While they may look alike, foxes on six different islands in California’s Channel Islands are actually very genetically different.
The reason for these differences? According to a recent study, it’s genetic drift — or the random fluctuation in the frequency of alleles or different versions of a gene — in an isolated population. “Because there’s such strong genetic drift, some subspecies have low genetic variation,” said associate professor at Colorado State University and lead author Chris Funk. This low genetic variation can cause some issues for the foxes such as inbreeding depression or the reduction in survival, reproductive rates and fitness.
In the study published in the journal Molecular Ecology, the researchers looked at the island foxes (Urocyon littoralis) on all six of the eight Channel Islands where they occur and found that the population with the lowest genetic variation was on San Nicolas Island, one of the smaller islands further from the coast. They also determined that each island fox population is genetically distinct and should be designated as a subspecies.
Using blood samples of the foxes taken by field biologists, the researchers estimated the effective population size of each island, which can be thought of as the number of individuals in a population that contribute offspring to the next generation. Effective population size is an important genetic parameter, as it determines the rate at which genetic variation is lost due to genetic drift, Funk says. They also found evidence for genetic bottlenecks on each of the islands, which is a reduction in population that leads to lower genetic diversity.
In addition, low genetic variation makes it difficult for species to evolve and adapt to environmental changes such as warmer weather or drought, Funk says. Also, when diseases are introduced, it’s more difficult for species to adapt and develop a resistance to novel diseases. “Low genetic variation raises a red flag and is something we’re looking at and concerned about for the persistence of foxes,” he said.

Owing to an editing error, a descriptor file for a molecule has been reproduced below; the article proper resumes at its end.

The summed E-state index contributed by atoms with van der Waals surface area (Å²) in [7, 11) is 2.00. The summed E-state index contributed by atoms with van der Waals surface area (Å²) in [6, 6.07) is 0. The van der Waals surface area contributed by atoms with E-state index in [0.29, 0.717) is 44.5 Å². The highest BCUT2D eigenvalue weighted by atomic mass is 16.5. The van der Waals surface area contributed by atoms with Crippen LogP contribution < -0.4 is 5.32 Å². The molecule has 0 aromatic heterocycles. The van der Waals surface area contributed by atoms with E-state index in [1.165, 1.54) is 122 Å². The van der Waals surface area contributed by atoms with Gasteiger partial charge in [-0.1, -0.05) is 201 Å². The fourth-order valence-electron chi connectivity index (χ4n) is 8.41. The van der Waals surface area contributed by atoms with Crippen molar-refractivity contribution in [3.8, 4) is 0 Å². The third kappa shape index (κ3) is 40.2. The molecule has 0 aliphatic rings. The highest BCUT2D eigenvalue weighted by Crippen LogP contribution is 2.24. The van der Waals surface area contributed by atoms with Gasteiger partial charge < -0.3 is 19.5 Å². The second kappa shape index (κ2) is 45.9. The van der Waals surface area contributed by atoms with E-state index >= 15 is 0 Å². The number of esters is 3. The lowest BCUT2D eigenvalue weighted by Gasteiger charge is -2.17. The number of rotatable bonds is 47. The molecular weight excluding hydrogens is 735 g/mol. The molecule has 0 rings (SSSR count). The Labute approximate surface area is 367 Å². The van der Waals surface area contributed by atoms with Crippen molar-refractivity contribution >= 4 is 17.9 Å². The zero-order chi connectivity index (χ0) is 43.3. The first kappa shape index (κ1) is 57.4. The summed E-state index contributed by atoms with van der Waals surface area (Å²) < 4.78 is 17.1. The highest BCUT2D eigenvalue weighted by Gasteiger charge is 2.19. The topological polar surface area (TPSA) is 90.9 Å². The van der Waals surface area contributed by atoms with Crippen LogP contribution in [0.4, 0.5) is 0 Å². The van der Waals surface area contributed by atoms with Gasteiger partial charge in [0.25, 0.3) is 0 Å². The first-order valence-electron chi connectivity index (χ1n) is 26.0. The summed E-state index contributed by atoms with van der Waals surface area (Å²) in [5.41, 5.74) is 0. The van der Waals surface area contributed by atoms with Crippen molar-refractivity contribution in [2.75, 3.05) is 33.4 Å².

The San Nicolas population has declined over the last several years and while low genetic variation may have contributed to this, Funk says that environmental changes could also contribute to declines. “It could just be a really bad drought,” he said, adding that it might also be due to a decline in food sources for the omnivorous species since native vegetation and other species the foxes eat may have decreased in abundance during the drought. Further, there could be interactions between the environment and genetic variation that may be occurring. “Previous research suggests that inbreeding depression is less likely to occur when times are good and food and the environment are benign,” he said. “If conditions are bad, hot and dry then inbreeding depression may kick in, reducing survival and reproductive rates further.”
Funk recommends collecting more data on the subspecies to see if inbreeding depression is a problem for the foxes. The islands are currently managed by the Navy and it is up to them to decide how to manage the foxes. “I’m happy to work with people out there to design research programs to help answer really important questions and inform management decisions,” he said.
A Conservation Success Story
In the late 1990s, four of the six populations of Channel Island foxes were declining rapidly and were listed as endangered under the U.S. Endangered Species Act. Land managers including Park Service, the Navy, The Nature Conservancy and the Catalina Island Conservancy created an island fox recovery team and successfully worked together to recover the foxes. Because of the success of these efforts, the USFWS has proposed to delist the subspecies on San Miguel, Santa Rosa and Santa Cruz Islands and downgrade the subspecies on Santa Catalina Island from endangered to threatened. This success story was ultimately the result of a coordinated effort toward a common goal by the agencies involved, according to Funk.
“Even though the San Nicolas species is declining, I’m confident that as long as agencies work together to identify the problem, they can solve this,” Funk said. “We have the tools to figure out what’s going on and manage it appropriately.”
|Dana Kobilinsky is a science writer at The Wildlife Society. Contact her at firstname.lastname@example.org with any questions or comments about her article. You can follow her on Twitter at @DanaKobi.|